Searching for Orion's protostars
The orange glow of cold interstellar dust at submillimeter wavelengths reveals the raw materials for star formation in the Orion Molecular Cloud.
This dramatic new image of cosmic clouds in the constellation Orion the Hunter reveals what seems to be a fiery ribbon in the sky. This orange glow represents faint light coming from grains of cold interstellar dust at wavelengths too long for human eyes to see. The European Southern Observatory-operated Atacama Pathfinder Experiment (APEX) in Chile observed it.
Clouds of gas and interstellar dust are the raw materials from which stars are made. But these tiny dust grains block our view of what lies within and behind the clouds — at least at visible wavelengths — making it difficult to observe the processes of star formation.
This is why astronomers need to use instruments that are able to see at other wavelengths of light. At submillimeter wavelengths, rather than blocking light, the dust grains shine due to their temperatures of a few tens of degrees above absolute zero. The APEX telescope with its submillimeter-wavelength camera LABOCA, located at an altitude of 16,400 feet (5,000 meters) above sea level on the Chajnantor Plateau in the Chilean Andes, is the ideal tool for this kind of observation.
This spectacular new picture shows just a part of a bigger complex called the Orion Molecular Cloud. A rich melting pot of bright nebulae, hot young stars, and cold dust clouds, this region is hundreds of light-years across and located about 1,350 light-years from Earth. The submillimeter-wavelength glow arising from the cold dust clouds is seen in orange in this image and is overlaid on a view of the region taken in the more familiar visible light.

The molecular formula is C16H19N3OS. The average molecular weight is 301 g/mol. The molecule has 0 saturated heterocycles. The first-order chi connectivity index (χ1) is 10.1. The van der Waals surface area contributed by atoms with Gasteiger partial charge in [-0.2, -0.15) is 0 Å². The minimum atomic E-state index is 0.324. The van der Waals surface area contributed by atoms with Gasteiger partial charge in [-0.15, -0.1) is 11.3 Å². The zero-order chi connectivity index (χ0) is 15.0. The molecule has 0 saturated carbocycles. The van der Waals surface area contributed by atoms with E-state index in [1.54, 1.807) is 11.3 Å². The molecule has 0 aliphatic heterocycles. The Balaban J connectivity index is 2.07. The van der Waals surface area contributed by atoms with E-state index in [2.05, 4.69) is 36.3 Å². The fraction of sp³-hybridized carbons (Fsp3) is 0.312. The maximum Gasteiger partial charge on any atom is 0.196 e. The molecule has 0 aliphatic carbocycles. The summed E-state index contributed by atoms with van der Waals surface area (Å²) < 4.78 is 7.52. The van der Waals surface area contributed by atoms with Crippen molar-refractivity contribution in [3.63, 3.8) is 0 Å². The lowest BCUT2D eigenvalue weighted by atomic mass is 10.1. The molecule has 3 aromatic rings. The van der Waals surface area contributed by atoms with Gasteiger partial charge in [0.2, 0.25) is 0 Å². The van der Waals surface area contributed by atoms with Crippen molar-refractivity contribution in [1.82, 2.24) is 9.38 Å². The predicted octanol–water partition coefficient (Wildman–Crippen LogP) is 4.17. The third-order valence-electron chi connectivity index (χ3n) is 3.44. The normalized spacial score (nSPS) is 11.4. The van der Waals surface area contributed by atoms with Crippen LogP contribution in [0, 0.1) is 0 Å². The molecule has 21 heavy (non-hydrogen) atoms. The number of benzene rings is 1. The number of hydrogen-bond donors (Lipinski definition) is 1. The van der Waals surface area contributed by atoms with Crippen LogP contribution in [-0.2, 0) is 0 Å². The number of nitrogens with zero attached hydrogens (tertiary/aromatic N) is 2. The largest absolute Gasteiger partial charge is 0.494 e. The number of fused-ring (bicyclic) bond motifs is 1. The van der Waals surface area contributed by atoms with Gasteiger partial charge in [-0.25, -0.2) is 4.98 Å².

The large bright cloud in the upper right of the image is the well-known Orion Nebula (M42). It is readily visible to the naked eye as the slightly fuzzy middle “star” in the sword of Orion. The Orion Nebula is the brightest part of a huge stellar nursery where new stars are being born, and it is the closest site of massive star formation to Earth.
The dust clouds form beautiful filaments, sheets, and bubbles as a result of processes, including gravitational collapse and the effects of stellar winds. These winds are streams of gas ejected from the atmospheres of stars, which are powerful enough to shape the surrounding clouds into the convoluted forms seen here.
Astronomers have used these and other data from APEX along with images from the European Space Agency’s Herschel Space Observatory to search the region of Orion for protostars — an early stage of star formation. They have so far been able to identify 15 objects that appeared much brighter at longer wavelengths than at shorter wavelengths. These newly discovered rare objects are probably among the youngest protostars ever found, bringing astronomers closer to witnessing the moment when a star begins to form.